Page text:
Reporter faces trial in case seen as attack on press rights

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Katie Akin

Police officers are shown arresting Des Moines Register reporter Andrea Sahouri after a Black Lives Matter protest she was covering on May 31, 2020, in Des Moines, Iowa, was dispersed by tear gas. Sahouri is set to stand trial on Monday, March 8, 2021, on misdemeanor charges, a case that prosecutors have pursued despite international condemnation from advocates for press freedom. (Photo courtesy Katie Akin via AP)

IOWA CITY, Iowa – An Iowa journalist faces trial Monday on charges stemming from her coverage of a protest against racial injustice, a case that prosecutors have pursued despite international condemnation from free press advocates who say she was just doing her job.

The case of Des Moines Register reporter Andrea Sahouri, who was pepper sprayed and arrested while reporting on a clash between protesters and police, will highlight an aggressive response by Iowa authorities against those who organized and attended protests that erupted last summer and occasionally turned violent.

Sahouri and her former boyfriend are charged with failure to disperse and interference with official acts, misdemeanors that could bring fines and up to 30 days in jail. They face an estimated two-day trial at Drake University in what the U.S. Press Freedom Tracker says could be the first for a working journalist nationwide since 2018.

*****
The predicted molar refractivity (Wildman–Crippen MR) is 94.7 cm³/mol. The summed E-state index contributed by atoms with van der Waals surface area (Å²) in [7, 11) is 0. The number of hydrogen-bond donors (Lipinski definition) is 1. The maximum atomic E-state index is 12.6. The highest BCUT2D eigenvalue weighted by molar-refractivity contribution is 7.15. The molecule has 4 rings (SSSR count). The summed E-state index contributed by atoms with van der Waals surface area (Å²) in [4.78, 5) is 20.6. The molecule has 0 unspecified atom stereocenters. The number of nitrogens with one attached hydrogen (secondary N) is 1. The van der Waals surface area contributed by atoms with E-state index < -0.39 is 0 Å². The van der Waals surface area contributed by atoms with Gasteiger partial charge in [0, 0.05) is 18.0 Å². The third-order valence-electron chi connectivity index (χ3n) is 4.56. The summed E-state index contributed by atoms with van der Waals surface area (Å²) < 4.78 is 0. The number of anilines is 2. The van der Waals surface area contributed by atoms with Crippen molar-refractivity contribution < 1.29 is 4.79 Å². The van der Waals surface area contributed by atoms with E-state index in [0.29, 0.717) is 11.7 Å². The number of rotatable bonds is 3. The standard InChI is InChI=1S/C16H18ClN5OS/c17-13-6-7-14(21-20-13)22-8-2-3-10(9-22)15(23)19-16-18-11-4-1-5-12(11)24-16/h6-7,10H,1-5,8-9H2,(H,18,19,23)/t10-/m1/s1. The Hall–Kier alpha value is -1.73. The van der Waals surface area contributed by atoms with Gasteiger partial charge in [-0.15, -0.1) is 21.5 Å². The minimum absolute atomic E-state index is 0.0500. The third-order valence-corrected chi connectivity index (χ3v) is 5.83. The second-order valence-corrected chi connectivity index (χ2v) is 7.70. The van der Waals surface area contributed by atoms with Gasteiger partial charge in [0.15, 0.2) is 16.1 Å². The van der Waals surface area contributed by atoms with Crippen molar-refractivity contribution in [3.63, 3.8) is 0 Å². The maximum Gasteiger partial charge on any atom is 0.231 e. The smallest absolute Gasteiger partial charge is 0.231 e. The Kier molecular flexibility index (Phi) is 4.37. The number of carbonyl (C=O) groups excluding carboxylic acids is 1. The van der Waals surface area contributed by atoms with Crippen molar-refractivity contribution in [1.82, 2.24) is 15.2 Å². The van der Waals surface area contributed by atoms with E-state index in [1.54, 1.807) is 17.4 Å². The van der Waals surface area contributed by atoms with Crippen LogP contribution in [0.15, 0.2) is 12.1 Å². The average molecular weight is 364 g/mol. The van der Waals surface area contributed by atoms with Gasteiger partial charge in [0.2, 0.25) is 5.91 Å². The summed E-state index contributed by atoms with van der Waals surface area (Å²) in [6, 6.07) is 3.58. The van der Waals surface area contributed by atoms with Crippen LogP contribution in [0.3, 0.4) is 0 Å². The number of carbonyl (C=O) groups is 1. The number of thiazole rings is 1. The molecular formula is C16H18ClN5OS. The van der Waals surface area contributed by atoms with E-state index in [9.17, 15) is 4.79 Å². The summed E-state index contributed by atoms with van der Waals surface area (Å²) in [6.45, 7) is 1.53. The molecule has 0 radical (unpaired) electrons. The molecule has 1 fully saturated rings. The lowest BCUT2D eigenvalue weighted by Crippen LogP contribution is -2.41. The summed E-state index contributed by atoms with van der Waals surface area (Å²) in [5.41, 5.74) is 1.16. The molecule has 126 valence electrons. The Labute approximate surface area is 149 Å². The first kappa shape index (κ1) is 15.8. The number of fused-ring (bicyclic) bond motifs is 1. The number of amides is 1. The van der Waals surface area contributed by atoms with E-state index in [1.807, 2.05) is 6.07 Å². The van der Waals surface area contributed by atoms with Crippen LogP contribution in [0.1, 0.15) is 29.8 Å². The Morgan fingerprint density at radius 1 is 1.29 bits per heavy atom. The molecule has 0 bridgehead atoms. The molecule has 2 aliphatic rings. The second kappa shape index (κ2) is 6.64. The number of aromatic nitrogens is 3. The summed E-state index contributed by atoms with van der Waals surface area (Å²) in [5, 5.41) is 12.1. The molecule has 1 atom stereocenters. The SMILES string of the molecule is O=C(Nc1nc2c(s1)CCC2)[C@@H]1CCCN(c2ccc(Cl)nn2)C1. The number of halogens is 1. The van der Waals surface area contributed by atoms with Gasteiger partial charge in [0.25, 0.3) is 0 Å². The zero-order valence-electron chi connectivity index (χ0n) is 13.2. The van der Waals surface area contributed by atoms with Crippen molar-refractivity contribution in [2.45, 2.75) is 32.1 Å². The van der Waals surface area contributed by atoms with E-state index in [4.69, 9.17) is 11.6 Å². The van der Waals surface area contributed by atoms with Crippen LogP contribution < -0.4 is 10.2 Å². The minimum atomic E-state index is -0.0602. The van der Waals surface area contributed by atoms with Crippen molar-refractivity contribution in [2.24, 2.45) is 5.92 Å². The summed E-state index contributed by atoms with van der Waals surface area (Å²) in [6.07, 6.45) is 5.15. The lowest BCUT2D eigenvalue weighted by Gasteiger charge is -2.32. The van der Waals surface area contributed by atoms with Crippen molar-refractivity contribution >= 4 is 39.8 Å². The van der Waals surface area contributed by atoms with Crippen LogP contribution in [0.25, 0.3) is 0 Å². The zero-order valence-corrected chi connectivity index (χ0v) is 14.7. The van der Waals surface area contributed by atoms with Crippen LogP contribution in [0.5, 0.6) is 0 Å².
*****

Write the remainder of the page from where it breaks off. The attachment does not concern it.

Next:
Sahouri’s newspaper, the Iowa Freedom of Information Council and Amnesty International are among press advocates that have demanded Polk County drop the charges, which they call an abuse of power that violate the Constitution's First Amendment.

“This is outrageous. Reporting at a protest scene as a working member of the media is not a crime. It is a right that must be protected,” Amnesty International said.

But Des Moines police and County Attorney John Sarcone's office have not backed down. They argue that Sahouri wasn't wearing press credentials and appeared to be a participant in an unlawful assembly, saying journalists do not have a free pass to ignore dispersal orders. The only such order identified in court documents was issued roughly 90 minutes before the arrest.

Sahouri, recently honored by the Iowa Newspaper Association as one of the state’s best young reporters, has continued to cover public safety while the charges have loomed.

While 126 journalists were arrested or detained during 2020’s unrest, most either weren’t charged or had charges dropped, the Press Freedom Tracker says. Fourteen still face charges.